OGDEN — People lined the streets of Ogden for a rolling vigil Thursday night paying tribute to a slain officer hailed as a “son of Ogden” who died protecting the hometown he swore an oath to serve.
Ogden police officer Nate Lyday had served only 15 months on the job when he lost his life. He will be buried Saturday, the day on which he and his wife, Ashley, would have celebrated their fifth wedding anniversary.
Lyday was shot and killed May 28 while responding to a domestic violence call in the 300 block of Jackson Avenue after a woman called 911, saying her husband was trying to kill her.
An Adult Probation and Parole agent was also shot and wounded, but survived.
Ogden Police Chief Randy Watt thanked all those who took to the streets and gathered together at Lindquist Field to remember Lyday Thursday night.
“As we drove on the route of the vigil tonight, we had the opportunity to see the outpouring of love for Nate and his family,” Watt said.
He asked the crowd to remember the officer.
”This night we honor Nate and all he stood for.”
The hourlong rolling vigil began in the 2100 block of Lincoln Avenue. It traveled to the 2100 block of Custer Avenue, where the young officer once lived.
Sherry Dagsen teared up as the procession passed her. She and her husband, Robert, are friends with the fallen officer’s sisters.
“It’s just so tragic,” she said.
Retired Ogden police officer Ross Miller sat in a chair next to a flag to watch the procession pass.
“This was my neighborhood,” he said, pointing to the line of houses along Custer.
He noticed the difference in society, today, compared to when he was an officer.
“It is definitely a lot different,” he said of work in law enforcement.” If it was like it is now, I probably wouldn’t have hired on. There’s just no respect.”
Debbie Warden also came out to show her admiration for Lyday.
“We are from Ogden, born and raised,” she said. “We appreciate the police department and what they do. We are saddened by the loss of an officer and came to remember the sacrifice he gave.”
The rolling vigil proceeded to McKay Dee Hospital — where Lyday was born and where he was taken after the shooting — moved past the high school he graduated from, Ogden High School, and rolled by the city’s Municipal Building, which had a thin blue line lit across its exterior. That line is a reflection of courage and a tribute to those who have fallen in the line of duty.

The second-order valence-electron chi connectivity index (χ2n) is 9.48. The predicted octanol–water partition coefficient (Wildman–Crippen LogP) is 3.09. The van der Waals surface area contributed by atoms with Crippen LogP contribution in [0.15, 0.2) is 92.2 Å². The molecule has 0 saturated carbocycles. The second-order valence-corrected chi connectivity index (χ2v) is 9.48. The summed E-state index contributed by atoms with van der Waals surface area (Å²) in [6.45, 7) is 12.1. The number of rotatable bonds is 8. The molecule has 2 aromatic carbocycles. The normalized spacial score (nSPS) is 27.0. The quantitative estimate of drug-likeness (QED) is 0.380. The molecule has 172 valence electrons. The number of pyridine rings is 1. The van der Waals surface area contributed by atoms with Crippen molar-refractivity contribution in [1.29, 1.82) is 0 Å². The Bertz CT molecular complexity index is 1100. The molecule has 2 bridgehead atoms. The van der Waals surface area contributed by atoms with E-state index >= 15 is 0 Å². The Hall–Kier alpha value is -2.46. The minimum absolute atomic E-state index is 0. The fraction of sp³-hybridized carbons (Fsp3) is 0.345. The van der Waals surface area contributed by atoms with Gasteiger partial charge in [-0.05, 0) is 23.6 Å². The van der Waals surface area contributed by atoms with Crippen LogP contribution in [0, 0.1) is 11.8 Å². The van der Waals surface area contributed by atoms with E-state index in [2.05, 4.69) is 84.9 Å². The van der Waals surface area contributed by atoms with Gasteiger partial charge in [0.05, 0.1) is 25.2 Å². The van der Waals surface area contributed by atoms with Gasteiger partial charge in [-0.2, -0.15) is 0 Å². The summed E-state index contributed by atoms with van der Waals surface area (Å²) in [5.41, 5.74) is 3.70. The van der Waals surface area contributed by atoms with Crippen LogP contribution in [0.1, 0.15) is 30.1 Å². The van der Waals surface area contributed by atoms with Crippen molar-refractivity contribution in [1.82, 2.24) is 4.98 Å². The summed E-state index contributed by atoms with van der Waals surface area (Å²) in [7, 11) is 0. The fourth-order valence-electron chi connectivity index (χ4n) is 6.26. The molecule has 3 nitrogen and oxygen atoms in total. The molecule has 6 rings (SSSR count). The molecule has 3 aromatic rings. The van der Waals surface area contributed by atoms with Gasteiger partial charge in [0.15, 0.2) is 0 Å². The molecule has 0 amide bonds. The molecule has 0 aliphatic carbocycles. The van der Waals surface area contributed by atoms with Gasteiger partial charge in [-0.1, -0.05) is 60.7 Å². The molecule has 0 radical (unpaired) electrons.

The trees and shrubs around the municipal building, which housed the Ogden Police Department, were lit up by thousands of blue lights.
“We are just heartbroken at the tragedy. We want the police department to know we support them and the sacrifices they make,” said Hannah Cortez, who was standing in front of the municipal building with her husband, Isaac.
Lyday’s car was decorated with flowing wreaths of flowers and was draped with the U.S. flag. It was loaded on a flatbed trailer and carried as part of the procession, which also included Ogden police motorcycles and patrol vehicles, as well as Lyday’s family.
Approximately 2,000 blue LED candles were distributed to residents as part of the rolling vigil, and people were also encouraged to bring their own candles to pay tribute.
Lt. Brian Eynon said Home Depot stores along the Wasatch Front scoured their supplies of blue LED lighting to donate in memory of Lyday, who was just 24 when he died.
Members of the Ogden City Fire Department and the Fraternal Order of Police distributed lighted candles and ceremony cards bearing the young officer’s picture.
The procession ended at Ogden’s Lindquist Field, where Lyday’s patrol car will remain throughout the duration of the funeral services. His image was projected on the clock tower at the field, and officers will stand constant watch over his vehicle.
The funeral is planned for 11 a.m. Saturday at the baseball stadium. There will be limited public seating due to the coronavirus pandemic. Another procession will escort Lyday’s body to Lindquist’s Memorial Gardens of the Wasatch, where a graveside service will feature full police honors, including an honor guard ceremony, flyover and final radio call.
Lyday, according to the Officer Down Memorial Page, is the ninth Ogden police officer to die in the line of duty.
The first fatality was that of Capt. William Brown, who was also felled by gunfire on April 30, 1899. The last Ogden officer killed before Lyday was officer Jared Francom, who was assigned to the Weber-Morgan Narcotics Strike Force and was shot and killed during a drug raid on Jan. 5, 2012. Ogden’s public safety building now bears Francom’s name.
Correction: An earlier version incorrectly stated Ogden police officer Nate Lyday graduated from Bonneville High School. He was a graduate of Ogden High School.